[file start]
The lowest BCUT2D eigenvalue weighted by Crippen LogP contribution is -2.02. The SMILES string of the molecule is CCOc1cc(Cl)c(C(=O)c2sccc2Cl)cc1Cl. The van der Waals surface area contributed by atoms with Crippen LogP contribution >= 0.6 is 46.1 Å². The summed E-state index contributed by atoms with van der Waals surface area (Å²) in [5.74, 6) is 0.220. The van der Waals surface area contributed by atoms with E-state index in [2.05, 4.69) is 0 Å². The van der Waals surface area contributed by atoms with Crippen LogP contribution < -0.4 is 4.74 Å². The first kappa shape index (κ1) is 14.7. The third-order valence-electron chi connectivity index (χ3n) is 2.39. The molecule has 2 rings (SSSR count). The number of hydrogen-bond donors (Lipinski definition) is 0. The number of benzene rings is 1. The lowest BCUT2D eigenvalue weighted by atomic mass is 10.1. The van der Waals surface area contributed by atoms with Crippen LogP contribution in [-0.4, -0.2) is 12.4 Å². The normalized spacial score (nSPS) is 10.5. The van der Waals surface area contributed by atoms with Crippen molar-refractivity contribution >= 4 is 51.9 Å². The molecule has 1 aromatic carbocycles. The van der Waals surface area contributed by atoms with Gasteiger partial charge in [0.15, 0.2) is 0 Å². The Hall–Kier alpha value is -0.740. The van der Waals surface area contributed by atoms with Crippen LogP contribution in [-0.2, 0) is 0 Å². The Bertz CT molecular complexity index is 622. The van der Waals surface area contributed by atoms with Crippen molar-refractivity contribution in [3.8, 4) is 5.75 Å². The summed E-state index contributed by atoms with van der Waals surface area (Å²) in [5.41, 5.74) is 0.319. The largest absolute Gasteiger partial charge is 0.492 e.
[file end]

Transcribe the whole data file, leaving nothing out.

The lowest BCUT2D eigenvalue weighted by Crippen LogP contribution is -2.02. The SMILES string of the molecule is CCOc1cc(Cl)c(C(=O)c2sccc2Cl)cc1Cl. The van der Waals surface area contributed by atoms with Crippen LogP contribution >= 0.6 is 46.1 Å². The summed E-state index contributed by atoms with van der Waals surface area (Å²) in [5.74, 6) is 0.220. The van der Waals surface area contributed by atoms with E-state index in [2.05, 4.69) is 0 Å². The van der Waals surface area contributed by atoms with Crippen LogP contribution < -0.4 is 4.74 Å². The first kappa shape index (κ1) is 14.7. The third-order valence-electron chi connectivity index (χ3n) is 2.39. The molecule has 2 rings (SSSR count). The number of hydrogen-bond donors (Lipinski definition) is 0. The number of benzene rings is 1. The lowest BCUT2D eigenvalue weighted by atomic mass is 10.1. The van der Waals surface area contributed by atoms with Crippen LogP contribution in [-0.4, -0.2) is 12.4 Å². The normalized spacial score (nSPS) is 10.5. The van der Waals surface area contributed by atoms with Crippen molar-refractivity contribution >= 4 is 51.9 Å². The molecule has 1 aromatic carbocycles. The van der Waals surface area contributed by atoms with Gasteiger partial charge in [0.15, 0.2) is 0 Å². The Hall–Kier alpha value is -0.740. The van der Waals surface area contributed by atoms with Crippen LogP contribution in [-0.2, 0) is 0 Å². The Bertz CT molecular complexity index is 622. The van der Waals surface area contributed by atoms with Crippen molar-refractivity contribution in [3.8, 4) is 5.75 Å². The summed E-state index contributed by atoms with van der Waals surface area (Å²) in [5.41, 5.74) is 0.319. The largest absolute Gasteiger partial charge is 0.492 e.